In logic. The full logical form of a single argument. It consists of three propositions, (two premises and the conclusion.) and these contain three terms, of which the two occurring in the conclusion are brought together in the premises by being referred to a common class.
What is SYLLOGISM?
Featuring Black’s Law Dictionary
Nothing implied or stated on this page should be construed to be legal, tax, or professional advice. The Law Dictionary is not a law firm and this page should not be interpreted as creating an attorney-client or legal adviser relationship. For questions regarding your specific situation, please consult a qualified attorney.
- Deportation: Human Rights, FAQ, & What To Do
- Flexible Spending Account (FSA): Limits, Expenses & FAQ
- Census 2020: Everything You Need To Know Before You Say No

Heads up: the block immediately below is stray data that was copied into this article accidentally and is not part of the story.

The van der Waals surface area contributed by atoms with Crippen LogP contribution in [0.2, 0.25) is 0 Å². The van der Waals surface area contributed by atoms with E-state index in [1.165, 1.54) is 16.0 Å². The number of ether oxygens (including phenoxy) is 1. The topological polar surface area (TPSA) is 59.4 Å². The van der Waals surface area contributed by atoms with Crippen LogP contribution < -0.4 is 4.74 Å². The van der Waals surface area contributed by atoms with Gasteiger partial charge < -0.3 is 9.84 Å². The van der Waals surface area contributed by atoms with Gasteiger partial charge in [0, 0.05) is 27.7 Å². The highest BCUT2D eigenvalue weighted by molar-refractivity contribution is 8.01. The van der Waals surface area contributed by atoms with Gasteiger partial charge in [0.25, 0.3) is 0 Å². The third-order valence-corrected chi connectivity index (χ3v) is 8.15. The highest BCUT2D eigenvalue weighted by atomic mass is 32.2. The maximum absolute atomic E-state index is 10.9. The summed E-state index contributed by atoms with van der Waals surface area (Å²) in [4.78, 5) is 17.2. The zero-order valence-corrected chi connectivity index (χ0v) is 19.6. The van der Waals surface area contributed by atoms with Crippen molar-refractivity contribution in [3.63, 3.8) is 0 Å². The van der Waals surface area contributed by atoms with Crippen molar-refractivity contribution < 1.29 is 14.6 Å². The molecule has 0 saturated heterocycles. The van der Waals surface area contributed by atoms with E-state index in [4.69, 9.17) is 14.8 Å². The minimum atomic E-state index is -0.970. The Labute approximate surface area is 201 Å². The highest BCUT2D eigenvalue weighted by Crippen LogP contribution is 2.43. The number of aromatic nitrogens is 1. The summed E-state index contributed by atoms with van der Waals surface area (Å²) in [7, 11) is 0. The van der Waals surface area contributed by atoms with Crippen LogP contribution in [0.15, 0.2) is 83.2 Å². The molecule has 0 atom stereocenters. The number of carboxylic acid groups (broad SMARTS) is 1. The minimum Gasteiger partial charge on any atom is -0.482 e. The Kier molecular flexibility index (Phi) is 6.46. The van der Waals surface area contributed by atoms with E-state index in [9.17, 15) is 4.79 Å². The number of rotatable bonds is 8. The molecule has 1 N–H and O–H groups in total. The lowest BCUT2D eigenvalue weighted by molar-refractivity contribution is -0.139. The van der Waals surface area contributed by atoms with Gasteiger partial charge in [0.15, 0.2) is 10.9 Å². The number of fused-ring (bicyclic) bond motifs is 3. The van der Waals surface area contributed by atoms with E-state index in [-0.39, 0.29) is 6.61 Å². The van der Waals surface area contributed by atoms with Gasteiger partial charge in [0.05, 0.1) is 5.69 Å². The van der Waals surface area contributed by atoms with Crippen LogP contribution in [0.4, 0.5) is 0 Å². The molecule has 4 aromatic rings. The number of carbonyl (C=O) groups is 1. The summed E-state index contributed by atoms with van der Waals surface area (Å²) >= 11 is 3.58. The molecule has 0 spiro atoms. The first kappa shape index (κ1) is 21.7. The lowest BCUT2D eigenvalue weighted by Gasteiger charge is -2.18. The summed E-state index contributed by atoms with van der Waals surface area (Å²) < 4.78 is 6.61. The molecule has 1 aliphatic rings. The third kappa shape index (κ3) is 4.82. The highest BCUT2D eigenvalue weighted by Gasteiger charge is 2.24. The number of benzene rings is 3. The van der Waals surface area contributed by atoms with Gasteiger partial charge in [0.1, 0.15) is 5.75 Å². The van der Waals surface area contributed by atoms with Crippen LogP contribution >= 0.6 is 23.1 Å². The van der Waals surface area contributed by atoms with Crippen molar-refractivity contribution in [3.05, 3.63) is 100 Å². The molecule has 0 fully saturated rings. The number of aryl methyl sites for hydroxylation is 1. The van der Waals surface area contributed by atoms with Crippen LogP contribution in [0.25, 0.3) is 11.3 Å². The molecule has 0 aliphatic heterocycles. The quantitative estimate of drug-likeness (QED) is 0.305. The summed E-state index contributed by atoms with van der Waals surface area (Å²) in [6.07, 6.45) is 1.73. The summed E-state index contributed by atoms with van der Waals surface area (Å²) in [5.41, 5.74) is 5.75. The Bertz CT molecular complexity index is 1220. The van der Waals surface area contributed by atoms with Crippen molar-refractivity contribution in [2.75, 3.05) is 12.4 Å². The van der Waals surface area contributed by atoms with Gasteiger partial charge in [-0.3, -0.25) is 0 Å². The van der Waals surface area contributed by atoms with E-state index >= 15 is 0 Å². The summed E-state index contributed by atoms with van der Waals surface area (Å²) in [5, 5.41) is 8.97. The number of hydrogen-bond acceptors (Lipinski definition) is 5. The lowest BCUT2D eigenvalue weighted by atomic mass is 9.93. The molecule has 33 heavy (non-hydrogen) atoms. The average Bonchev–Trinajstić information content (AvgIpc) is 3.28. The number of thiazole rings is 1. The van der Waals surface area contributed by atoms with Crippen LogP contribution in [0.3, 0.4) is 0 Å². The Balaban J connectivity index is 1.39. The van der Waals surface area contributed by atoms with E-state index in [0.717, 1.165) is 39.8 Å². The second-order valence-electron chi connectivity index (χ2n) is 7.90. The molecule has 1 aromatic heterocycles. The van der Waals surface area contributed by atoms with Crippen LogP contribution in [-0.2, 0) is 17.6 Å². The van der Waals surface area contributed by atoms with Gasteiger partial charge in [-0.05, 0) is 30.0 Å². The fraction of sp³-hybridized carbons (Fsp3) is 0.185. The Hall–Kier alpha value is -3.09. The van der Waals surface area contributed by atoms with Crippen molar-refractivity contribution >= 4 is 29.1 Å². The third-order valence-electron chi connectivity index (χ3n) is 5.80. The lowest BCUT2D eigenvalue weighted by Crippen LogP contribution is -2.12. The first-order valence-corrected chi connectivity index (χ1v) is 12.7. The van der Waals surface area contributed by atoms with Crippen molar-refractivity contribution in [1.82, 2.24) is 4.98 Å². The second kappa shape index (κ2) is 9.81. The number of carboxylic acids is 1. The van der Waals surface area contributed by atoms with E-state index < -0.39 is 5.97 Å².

- What To Expect With An IRA: Traditional, Roth, SEP, & SIMPLE
- Outdated & Weird Laws You Can Still Be Charged With
- 401(K) Types, Loans, Contribution Limits, & Benefits
- Right To Know Law: Everything You Need To Know
- FAQ About The Freedom Of Information Act (FOIA)
- W-4: What It Is, Who They’re For, & How To Fill It Out
- Martial Law: Everything You Need To Know In 2020
- Best Way to Find Someone in Jail for Free
- How Do You Look up License Plate Numbers?
- What Is A Police Welfare Check?
- Best Way to Run a Free Arrest Warrant Check
- Signing a Letter on Someone Else’s Behalf
- Best Way to Write a Professional Letter to a Judge
- How To Find A Name & Address Using A License Plate Number
- How To Find An Inmate’s Release Date
- How to Transfer a Car Title When The Owner Is Deceased
- How To Look Up My Court Date Online